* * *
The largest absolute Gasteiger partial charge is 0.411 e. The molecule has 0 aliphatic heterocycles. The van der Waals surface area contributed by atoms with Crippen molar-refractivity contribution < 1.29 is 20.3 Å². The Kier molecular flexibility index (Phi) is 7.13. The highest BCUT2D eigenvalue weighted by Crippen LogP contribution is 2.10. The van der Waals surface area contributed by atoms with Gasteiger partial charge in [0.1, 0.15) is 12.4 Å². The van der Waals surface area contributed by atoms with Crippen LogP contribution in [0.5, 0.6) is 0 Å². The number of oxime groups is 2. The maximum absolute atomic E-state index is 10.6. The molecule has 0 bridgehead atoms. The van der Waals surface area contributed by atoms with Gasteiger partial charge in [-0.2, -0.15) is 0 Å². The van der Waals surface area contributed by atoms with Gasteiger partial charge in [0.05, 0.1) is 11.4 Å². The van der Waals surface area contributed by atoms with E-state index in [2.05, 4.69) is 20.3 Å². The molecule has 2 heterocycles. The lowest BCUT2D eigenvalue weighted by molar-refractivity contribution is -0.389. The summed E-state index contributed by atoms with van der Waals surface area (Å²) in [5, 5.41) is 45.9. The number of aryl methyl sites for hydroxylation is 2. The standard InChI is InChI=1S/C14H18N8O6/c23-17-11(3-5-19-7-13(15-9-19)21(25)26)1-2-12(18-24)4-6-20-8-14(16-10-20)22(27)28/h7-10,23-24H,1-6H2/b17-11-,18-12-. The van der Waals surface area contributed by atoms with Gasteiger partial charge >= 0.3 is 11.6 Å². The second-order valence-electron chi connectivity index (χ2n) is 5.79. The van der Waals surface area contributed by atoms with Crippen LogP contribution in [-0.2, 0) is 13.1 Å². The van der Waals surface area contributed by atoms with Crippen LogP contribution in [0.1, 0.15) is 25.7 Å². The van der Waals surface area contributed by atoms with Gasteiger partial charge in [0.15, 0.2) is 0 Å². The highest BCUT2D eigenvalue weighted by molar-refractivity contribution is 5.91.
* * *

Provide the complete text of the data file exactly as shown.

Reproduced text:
The largest absolute Gasteiger partial charge is 0.411 e. The molecule has 0 aliphatic heterocycles. The van der Waals surface area contributed by atoms with Crippen molar-refractivity contribution < 1.29 is 20.3 Å². The Kier molecular flexibility index (Phi) is 7.13. The highest BCUT2D eigenvalue weighted by Crippen LogP contribution is 2.10. The van der Waals surface area contributed by atoms with Gasteiger partial charge in [0.1, 0.15) is 12.4 Å². The van der Waals surface area contributed by atoms with Crippen LogP contribution in [0.5, 0.6) is 0 Å². The number of oxime groups is 2. The maximum absolute atomic E-state index is 10.6. The molecule has 0 bridgehead atoms. The van der Waals surface area contributed by atoms with Gasteiger partial charge in [-0.2, -0.15) is 0 Å². The van der Waals surface area contributed by atoms with Gasteiger partial charge in [0.05, 0.1) is 11.4 Å². The van der Waals surface area contributed by atoms with E-state index in [2.05, 4.69) is 20.3 Å². The molecule has 2 heterocycles. The lowest BCUT2D eigenvalue weighted by molar-refractivity contribution is -0.389. The summed E-state index contributed by atoms with van der Waals surface area (Å²) in [5, 5.41) is 45.9. The number of aryl methyl sites for hydroxylation is 2. The standard InChI is InChI=1S/C14H18N8O6/c23-17-11(3-5-19-7-13(15-9-19)21(25)26)1-2-12(18-24)4-6-20-8-14(16-10-20)22(27)28/h7-10,23-24H,1-6H2/b17-11-,18-12-. The van der Waals surface area contributed by atoms with Gasteiger partial charge >= 0.3 is 11.6 Å². The second-order valence-electron chi connectivity index (χ2n) is 5.79. The van der Waals surface area contributed by atoms with Crippen LogP contribution in [-0.2, 0) is 13.1 Å². The van der Waals surface area contributed by atoms with Crippen LogP contribution in [0.1, 0.15) is 25.7 Å². The van der Waals surface area contributed by atoms with Gasteiger partial charge in [0.15, 0.2) is 0 Å². The highest BCUT2D eigenvalue weighted by molar-refractivity contribution is 5.91.